"I am not a fan of obtuse, difficult-to-use, theoretically correct but operationally difficult solutions only considerable because they are mathematically correct," Kaminsky said during his speech. There needs to be people focusing on operational questions to figure out how things really work and come up with practical answers.
"We didn't stop our cities from burning by making fire illegal or heal the ill by making sickness a crime. We actually studied the problems and learned to deliver safety," Kaminsky said in his speech. "If we want to make security better, give people environments that are easy to work with and still secure."
Developers in organizations are fixing bugs in their applications every day, but because they are not releasing the fixes, everyone else encountering the same bug has to fix it themselves. It's common developer practice to search Google or poke around GitHub for code samples to common programming problems.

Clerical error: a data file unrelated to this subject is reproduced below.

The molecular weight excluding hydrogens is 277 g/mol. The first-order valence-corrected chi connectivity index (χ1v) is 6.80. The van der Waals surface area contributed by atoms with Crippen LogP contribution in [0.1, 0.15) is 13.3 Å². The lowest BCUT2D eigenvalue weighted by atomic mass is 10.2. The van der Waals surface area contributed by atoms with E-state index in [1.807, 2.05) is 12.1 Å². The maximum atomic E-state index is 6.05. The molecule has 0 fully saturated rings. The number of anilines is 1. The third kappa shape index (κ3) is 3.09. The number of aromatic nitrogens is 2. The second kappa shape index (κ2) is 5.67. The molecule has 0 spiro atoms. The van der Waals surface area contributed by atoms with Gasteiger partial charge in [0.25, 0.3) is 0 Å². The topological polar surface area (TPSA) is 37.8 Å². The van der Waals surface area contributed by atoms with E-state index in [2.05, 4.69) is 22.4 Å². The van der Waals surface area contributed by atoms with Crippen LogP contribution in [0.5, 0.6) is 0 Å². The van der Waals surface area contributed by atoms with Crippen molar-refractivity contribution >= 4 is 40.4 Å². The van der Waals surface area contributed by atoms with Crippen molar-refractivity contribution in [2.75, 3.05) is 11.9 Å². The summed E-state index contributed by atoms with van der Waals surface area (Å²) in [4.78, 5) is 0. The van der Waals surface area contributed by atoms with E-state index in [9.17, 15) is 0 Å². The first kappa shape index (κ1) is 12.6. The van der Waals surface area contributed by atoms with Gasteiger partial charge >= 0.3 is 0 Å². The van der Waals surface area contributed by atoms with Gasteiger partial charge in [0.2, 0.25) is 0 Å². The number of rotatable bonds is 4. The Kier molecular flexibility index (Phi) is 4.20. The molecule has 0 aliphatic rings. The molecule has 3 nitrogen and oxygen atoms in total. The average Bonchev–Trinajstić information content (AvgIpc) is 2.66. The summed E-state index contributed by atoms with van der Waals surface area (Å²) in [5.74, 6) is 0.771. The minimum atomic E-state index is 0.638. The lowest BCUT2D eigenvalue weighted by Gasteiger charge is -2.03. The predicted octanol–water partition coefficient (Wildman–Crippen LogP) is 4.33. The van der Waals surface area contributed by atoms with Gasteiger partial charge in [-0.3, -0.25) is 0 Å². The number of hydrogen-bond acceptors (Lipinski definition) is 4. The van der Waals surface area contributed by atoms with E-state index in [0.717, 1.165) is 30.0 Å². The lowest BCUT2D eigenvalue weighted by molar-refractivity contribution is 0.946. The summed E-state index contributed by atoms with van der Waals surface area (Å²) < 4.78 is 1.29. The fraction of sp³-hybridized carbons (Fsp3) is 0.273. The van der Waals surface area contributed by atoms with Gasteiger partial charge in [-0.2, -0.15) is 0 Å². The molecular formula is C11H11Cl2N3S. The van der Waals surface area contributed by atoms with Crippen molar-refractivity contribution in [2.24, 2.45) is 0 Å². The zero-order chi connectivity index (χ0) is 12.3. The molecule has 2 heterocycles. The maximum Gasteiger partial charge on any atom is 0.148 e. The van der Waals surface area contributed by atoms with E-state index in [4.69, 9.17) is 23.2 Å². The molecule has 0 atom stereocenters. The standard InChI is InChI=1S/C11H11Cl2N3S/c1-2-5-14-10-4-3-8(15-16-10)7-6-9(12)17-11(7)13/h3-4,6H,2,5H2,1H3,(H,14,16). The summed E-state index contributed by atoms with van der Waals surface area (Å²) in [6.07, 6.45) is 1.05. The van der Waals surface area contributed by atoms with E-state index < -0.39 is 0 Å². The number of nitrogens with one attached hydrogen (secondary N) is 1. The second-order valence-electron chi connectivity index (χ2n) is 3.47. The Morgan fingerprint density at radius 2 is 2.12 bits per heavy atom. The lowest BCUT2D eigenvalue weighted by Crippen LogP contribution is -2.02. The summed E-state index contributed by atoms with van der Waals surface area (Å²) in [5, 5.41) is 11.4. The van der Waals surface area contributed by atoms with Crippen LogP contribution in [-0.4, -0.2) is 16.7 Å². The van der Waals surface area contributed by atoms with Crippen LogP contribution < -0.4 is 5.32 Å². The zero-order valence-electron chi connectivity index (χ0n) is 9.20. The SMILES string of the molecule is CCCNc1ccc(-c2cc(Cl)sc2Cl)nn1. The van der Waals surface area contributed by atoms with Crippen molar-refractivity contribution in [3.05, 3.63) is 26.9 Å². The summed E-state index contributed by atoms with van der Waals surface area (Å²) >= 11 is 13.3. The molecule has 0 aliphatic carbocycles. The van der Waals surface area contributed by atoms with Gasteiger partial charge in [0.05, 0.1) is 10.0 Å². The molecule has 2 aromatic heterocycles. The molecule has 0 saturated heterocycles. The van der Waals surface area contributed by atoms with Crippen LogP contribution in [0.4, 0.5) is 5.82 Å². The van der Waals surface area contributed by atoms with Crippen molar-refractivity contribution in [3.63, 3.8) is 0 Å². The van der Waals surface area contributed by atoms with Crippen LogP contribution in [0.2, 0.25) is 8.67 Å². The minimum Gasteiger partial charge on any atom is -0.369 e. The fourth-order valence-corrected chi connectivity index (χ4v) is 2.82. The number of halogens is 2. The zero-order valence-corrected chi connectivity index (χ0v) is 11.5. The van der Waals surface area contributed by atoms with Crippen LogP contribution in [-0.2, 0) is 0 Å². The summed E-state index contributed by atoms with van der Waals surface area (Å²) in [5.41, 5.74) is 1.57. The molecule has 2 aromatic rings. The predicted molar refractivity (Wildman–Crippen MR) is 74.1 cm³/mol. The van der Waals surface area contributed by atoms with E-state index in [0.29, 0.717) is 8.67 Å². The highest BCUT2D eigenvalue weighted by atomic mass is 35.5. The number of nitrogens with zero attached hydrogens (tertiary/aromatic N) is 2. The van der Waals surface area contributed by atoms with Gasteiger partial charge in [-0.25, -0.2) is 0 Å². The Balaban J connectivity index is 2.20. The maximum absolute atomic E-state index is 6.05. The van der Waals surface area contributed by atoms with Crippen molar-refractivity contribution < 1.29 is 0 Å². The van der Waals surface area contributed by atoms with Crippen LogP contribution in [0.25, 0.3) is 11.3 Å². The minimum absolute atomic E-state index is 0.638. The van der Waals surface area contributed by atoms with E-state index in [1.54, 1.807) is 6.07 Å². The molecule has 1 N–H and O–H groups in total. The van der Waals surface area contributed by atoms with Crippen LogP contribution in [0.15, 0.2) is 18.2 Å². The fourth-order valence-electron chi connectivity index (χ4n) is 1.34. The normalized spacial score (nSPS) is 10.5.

Right now, there's no way to tell if something is done well or if it's poorly written. The best way to make sure everyone gets the best fixes is to publish the code so that it's available to all.
"Managers, you should be letting your engineers share solutions to many of your internal security problems. You're solving them anyway," Kaminsky said during his speech. "Someday, someone's going to have your problem again."
If that fix is the first result for a Google search, then more people will use the better code rather than a broken hack they found elsewhere.
"There are a million reasons why technology doesn't work outside of security. What matters is, it doesn't work. So the game really is, let's figure out, what really does," Kaminsky told me.
Sign up for CIO Asia eNewsletters.